Local authority pension schemes in the UK could face successful demands for members for portfolios to drop tobacco company holdings, according to a legal opinion from a respected barrister.

The Local Government Pension Scheme (LGPS) Shadow Scheme Advisory Board asked Nigel Giffin, a specialist in public law, to establish if the funds owed a fiduciary duty to its members and if wider functions, aims or objectives of the administering authority should impact the discharge of its LGPS investment duties.

The LGPS Shadow Scheme Advisory Board, the pilot body for the new LGPS Advisory Board, was set up to encourage best practice, increase transparency and coordinate technical and standards issues among local government schemes.

Giffin said that the administering authority of an LGPS fund has both fiduciary and public law duties. The fiduciary duties are both to the scheme employers and to the scheme members.

He added that the administering authority’s power of investment needed to be exercised for investment purposes, and not for any wider purposes. Investment decisions must therefore be directed towards achieving a wide variety of suitable investments, and to do what was best for the financial position of the fund, balancing risk and return in the normal way.

“So long as that remains true,” the advice continued, “the precise choice of investment may be influenced by wider social, ethical or environmental considerations, so long as that does not risk material financial detriment to the fund.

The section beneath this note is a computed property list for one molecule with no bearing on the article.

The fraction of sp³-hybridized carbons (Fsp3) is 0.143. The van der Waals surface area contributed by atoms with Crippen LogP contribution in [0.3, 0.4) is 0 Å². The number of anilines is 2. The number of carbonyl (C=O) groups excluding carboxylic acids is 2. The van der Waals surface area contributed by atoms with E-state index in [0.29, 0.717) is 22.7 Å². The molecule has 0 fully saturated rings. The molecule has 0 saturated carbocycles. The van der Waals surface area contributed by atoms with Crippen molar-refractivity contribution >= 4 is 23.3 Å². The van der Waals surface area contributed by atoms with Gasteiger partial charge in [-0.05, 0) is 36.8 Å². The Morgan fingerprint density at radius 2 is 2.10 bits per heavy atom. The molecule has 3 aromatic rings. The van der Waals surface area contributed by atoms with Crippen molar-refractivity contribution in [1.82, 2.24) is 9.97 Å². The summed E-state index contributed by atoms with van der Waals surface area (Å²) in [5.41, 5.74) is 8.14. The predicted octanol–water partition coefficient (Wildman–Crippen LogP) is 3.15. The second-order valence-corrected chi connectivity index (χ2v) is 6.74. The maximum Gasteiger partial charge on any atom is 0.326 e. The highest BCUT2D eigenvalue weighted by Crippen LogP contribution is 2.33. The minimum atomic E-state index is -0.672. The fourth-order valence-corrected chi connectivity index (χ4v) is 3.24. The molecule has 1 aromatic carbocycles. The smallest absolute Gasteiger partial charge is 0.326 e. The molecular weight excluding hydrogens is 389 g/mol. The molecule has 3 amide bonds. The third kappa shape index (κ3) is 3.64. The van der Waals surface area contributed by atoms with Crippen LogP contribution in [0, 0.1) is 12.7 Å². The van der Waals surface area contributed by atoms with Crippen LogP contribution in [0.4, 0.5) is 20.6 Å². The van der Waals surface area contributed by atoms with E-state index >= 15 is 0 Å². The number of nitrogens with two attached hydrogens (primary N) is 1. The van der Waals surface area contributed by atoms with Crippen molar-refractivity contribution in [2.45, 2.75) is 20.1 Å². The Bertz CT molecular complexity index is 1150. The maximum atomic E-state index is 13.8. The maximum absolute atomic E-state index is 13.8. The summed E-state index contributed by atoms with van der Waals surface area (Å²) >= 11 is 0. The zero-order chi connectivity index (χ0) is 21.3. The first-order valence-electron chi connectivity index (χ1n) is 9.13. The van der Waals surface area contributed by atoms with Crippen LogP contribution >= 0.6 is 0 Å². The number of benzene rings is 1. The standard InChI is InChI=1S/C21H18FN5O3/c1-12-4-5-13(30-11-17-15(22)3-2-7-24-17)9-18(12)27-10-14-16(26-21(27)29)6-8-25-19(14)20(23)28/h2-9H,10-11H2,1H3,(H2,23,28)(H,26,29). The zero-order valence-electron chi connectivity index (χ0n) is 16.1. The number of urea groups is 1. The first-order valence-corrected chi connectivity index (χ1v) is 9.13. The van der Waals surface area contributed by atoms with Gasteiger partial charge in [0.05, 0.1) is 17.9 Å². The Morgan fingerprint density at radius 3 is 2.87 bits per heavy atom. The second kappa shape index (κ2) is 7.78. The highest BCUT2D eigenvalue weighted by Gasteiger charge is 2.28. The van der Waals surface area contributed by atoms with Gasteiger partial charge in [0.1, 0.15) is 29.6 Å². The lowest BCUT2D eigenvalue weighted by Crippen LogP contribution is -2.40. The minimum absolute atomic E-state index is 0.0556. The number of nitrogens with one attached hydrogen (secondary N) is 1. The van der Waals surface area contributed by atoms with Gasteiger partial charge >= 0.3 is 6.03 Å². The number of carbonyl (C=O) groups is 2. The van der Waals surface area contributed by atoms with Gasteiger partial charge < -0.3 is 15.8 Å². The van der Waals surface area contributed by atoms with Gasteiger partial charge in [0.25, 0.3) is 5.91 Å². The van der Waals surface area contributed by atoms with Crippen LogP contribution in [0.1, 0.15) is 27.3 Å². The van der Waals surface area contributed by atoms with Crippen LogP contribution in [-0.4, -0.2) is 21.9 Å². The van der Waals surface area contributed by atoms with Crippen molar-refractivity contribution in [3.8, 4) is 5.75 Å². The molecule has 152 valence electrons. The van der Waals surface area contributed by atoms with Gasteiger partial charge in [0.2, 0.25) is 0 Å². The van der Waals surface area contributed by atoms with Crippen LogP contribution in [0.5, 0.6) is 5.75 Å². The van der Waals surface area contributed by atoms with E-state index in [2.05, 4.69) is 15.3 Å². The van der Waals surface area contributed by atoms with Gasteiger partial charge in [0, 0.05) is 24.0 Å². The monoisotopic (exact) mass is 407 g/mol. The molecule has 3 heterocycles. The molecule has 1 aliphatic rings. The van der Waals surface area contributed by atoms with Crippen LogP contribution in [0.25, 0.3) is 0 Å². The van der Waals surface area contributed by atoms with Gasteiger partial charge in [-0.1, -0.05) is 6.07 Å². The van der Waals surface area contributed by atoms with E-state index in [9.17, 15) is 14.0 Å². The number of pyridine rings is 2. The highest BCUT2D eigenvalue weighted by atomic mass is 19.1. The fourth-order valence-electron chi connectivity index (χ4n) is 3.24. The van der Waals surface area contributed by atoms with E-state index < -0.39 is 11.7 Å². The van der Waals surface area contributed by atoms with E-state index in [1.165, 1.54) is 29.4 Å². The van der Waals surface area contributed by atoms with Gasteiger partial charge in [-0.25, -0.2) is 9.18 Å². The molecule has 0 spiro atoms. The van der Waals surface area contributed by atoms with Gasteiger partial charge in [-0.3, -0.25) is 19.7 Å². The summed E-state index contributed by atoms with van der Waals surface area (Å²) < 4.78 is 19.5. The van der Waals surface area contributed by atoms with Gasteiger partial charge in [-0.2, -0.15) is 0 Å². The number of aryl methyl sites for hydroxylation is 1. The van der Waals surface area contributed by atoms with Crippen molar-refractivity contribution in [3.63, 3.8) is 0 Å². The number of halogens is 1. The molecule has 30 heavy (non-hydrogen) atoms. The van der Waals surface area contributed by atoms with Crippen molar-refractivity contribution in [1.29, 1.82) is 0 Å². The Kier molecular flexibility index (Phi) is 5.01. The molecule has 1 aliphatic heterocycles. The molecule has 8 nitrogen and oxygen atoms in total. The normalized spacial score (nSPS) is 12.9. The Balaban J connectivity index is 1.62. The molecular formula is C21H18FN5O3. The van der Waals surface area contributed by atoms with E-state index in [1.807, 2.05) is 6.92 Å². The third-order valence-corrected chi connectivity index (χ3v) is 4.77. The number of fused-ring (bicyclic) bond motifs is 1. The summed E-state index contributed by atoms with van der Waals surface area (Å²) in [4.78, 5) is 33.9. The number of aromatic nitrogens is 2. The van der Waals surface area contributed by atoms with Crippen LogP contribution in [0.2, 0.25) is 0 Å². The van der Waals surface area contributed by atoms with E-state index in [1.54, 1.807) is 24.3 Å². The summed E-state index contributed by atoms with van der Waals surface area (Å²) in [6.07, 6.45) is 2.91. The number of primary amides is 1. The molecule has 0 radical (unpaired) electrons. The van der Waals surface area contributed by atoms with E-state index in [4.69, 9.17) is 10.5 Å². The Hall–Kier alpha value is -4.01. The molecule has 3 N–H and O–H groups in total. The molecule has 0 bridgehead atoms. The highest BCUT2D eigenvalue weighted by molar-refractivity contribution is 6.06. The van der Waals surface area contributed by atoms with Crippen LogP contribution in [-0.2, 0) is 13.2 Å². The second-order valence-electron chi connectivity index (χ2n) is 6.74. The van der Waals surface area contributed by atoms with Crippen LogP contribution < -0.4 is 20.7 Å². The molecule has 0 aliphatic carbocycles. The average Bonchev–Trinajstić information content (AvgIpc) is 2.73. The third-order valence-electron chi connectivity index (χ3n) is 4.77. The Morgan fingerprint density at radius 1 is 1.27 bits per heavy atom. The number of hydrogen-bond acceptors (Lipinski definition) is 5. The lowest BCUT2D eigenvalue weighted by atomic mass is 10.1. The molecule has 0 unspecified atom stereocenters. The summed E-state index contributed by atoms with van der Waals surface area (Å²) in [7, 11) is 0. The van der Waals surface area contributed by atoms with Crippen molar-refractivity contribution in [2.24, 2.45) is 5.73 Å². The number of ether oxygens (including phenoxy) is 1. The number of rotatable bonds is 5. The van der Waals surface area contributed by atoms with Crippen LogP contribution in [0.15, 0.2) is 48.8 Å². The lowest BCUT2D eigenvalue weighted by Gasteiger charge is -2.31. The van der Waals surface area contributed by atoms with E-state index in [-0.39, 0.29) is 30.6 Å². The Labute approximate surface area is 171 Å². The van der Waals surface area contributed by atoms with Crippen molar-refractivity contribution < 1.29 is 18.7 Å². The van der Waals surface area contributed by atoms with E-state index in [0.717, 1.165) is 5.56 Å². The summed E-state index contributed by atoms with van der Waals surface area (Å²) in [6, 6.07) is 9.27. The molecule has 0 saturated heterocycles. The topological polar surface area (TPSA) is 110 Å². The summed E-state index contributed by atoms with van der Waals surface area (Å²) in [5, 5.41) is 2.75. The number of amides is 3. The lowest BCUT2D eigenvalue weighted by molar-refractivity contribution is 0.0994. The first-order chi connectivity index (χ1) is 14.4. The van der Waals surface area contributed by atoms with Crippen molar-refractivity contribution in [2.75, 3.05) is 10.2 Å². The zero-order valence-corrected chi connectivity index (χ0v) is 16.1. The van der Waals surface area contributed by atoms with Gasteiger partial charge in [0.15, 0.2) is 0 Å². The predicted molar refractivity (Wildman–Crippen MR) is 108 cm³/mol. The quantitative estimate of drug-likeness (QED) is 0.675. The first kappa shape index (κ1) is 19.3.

“In taking account of any such considerations, the administering authority may not prefer its own particular interests to those of other scheme employers, and should not seek to impose its particular views where those would not be widely shared by scheme employers and members.

“Nor may other scheme employers impose their views upon the administering authority,” he added.

The LGPS Advisory Board said this opinion could also apply to social housing, for example.

It said: “An administering authority may take account of social housing needs but only if an investment in this kind of asset stands up as an investment in its own right and can demonstrate that it is not preferring its own interests over other scheme employers in making the investment.”

Among local authorities, the Newham Pension Fund has already removed tobacco from its portfolio.

Catherine Howarth, chief executive of lobby group ShareAction, said: “This will help members of the LGPS who have ethical objections to investing in tobacco stocks, in proposing that their funds look for alternatives to tobacco that deliver the same long-term investment returns.”

She said ShareAction would be making contact with scheme members’ groups which have been campaigning for the pension funds to disinvest from tobacco.

In particular, she expected the recent influx of health workers into the LGPS following a restructuring of the National Health Service to continue acting as a catalyst for change.

The Local Government Association, which commissioned the opinion on behalf of the shadow board, added that it welcomed the advice. “It makes clear that, while the administering authority’s power of investment must be used to get the best returns, wider social, ethical or environmental considerations can be taken into account – providing any replacement assets achieve similar returns.

“It has confirmed our view that these are decisions best taken locally,” it added. “No one stakeholder group can impose its view on another when it comes to deciding how assets are best invested in individual pension funds.”